I have been in awe of the power of stories and silences my entire life. I grew up in the Tijuana-San Diego border region. Among my first teachers were elders who, forced to flee violence in their countries, had recently arrived in the United States from Vietnam, the Philippines, El Salvador, Guatemala, Nicaragua, and Mexico. In this little place on the planet where people work hard for the American Dream, we knew that everything would not automatically be okay. My childhood city has walls and armed officers surveilling a border. It also has miles of Pacific Ocean where sea life knows no borders. This can teach us to look up for another horizon, something organically life giving, to ask what is possible?
Our elders’ kitchen tables, the most joyful wise places I have experienced, taught me the responsibility of holding spaces to deeply listen. This listening is not just a matter of love — it is about survival. Here, I first learned that we make policies, practices and decisions based on stories we hear and share.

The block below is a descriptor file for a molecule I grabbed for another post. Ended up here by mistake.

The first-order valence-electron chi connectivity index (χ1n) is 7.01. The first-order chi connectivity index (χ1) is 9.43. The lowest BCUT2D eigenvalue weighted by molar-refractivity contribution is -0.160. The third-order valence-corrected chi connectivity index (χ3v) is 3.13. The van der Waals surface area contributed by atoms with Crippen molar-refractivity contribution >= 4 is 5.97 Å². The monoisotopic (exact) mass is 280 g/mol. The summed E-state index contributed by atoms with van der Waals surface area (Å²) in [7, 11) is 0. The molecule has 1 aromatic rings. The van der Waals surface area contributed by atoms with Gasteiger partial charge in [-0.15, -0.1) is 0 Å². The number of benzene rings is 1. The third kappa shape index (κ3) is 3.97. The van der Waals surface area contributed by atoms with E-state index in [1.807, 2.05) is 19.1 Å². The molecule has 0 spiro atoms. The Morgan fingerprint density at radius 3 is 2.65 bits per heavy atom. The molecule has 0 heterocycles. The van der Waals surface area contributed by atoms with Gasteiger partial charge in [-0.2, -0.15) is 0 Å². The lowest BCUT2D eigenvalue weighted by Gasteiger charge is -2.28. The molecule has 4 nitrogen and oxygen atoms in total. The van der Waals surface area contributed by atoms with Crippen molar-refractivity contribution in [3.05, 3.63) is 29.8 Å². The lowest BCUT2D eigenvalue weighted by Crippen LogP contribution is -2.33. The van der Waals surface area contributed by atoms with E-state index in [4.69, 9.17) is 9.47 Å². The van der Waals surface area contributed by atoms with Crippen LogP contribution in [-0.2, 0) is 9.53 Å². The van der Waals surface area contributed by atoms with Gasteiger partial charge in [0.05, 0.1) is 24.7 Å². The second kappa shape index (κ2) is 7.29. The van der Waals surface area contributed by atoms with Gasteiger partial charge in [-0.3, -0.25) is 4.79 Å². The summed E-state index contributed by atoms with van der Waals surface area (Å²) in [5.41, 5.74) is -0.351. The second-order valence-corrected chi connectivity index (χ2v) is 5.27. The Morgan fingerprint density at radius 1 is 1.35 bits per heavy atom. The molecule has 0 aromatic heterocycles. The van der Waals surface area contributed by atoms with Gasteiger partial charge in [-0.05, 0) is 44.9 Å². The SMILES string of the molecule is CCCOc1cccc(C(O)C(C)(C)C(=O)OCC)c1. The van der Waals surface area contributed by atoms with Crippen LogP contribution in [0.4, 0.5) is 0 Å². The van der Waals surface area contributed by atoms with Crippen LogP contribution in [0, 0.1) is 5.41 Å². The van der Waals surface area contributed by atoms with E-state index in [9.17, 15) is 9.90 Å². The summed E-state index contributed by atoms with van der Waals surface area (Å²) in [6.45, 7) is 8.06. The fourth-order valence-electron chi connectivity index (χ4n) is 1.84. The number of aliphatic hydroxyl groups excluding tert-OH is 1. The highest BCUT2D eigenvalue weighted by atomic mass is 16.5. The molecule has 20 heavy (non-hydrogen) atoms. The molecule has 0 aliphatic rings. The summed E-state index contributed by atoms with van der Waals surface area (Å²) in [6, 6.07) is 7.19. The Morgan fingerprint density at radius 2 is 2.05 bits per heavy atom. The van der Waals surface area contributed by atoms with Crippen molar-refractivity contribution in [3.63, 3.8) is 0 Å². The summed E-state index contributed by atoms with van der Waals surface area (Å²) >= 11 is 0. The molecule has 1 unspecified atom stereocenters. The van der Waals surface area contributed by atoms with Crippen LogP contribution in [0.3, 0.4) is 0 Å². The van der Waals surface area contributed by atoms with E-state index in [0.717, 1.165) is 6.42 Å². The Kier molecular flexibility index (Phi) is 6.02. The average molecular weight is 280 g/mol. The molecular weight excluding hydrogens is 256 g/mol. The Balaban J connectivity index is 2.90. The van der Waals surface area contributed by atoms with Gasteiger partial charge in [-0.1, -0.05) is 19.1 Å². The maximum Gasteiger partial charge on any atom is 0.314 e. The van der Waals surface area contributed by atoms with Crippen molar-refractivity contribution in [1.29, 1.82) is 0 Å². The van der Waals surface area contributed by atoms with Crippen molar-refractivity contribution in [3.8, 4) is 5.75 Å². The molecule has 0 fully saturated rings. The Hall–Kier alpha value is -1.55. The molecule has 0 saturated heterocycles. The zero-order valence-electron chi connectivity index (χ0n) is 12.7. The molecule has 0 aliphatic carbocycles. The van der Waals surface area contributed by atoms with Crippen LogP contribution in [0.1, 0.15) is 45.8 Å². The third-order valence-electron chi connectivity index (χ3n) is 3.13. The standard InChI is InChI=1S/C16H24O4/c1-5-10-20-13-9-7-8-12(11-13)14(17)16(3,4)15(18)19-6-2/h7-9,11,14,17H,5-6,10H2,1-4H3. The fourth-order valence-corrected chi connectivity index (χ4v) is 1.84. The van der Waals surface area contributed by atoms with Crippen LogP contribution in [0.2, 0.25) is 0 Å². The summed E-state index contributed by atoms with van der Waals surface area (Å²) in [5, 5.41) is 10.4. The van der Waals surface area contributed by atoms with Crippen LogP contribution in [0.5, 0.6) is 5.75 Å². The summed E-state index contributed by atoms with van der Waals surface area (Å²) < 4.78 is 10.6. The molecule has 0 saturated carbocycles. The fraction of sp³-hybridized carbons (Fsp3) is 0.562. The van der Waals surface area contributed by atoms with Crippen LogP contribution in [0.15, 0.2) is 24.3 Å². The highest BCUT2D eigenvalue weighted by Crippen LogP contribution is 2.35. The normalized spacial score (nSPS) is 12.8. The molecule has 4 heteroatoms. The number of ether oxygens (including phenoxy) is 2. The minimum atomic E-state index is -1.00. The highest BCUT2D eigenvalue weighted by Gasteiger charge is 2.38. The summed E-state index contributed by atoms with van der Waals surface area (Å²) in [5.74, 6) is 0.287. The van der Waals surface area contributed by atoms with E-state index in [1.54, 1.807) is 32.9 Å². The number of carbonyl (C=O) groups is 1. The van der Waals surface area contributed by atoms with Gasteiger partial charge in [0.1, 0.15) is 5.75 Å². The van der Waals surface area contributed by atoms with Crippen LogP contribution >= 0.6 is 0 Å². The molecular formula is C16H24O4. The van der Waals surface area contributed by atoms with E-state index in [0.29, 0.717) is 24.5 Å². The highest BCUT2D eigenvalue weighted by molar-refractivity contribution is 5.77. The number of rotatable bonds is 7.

For thirty years, and in the last decade in Boston, I’ve been dedicated to what stories can do to disrupt structural violence. I worked as a human rights journalist in the Americas, Africa and Asia; an historian of legacies of slavery; faculty in history, Writing Studies and art; and in ongoing collaboration at the Universidad Nacional de Colombia and with desplazadas and community leaders in Colombia.
In our world’s most powerful knowledge constructing spaces, people most impacted by violence rarely share stories in their own words for listeners they identify as important. I contributed to this silence by publishing stories that “spoke for” instead of by and with. This inspired my dedication to story circles in visual and performance art, music, written word and other forms, led by people with deep knowledge about humanity, resilience, healing and community. We hold space for radical listening — building authentic relationships to co-create paths for social justice and liberation.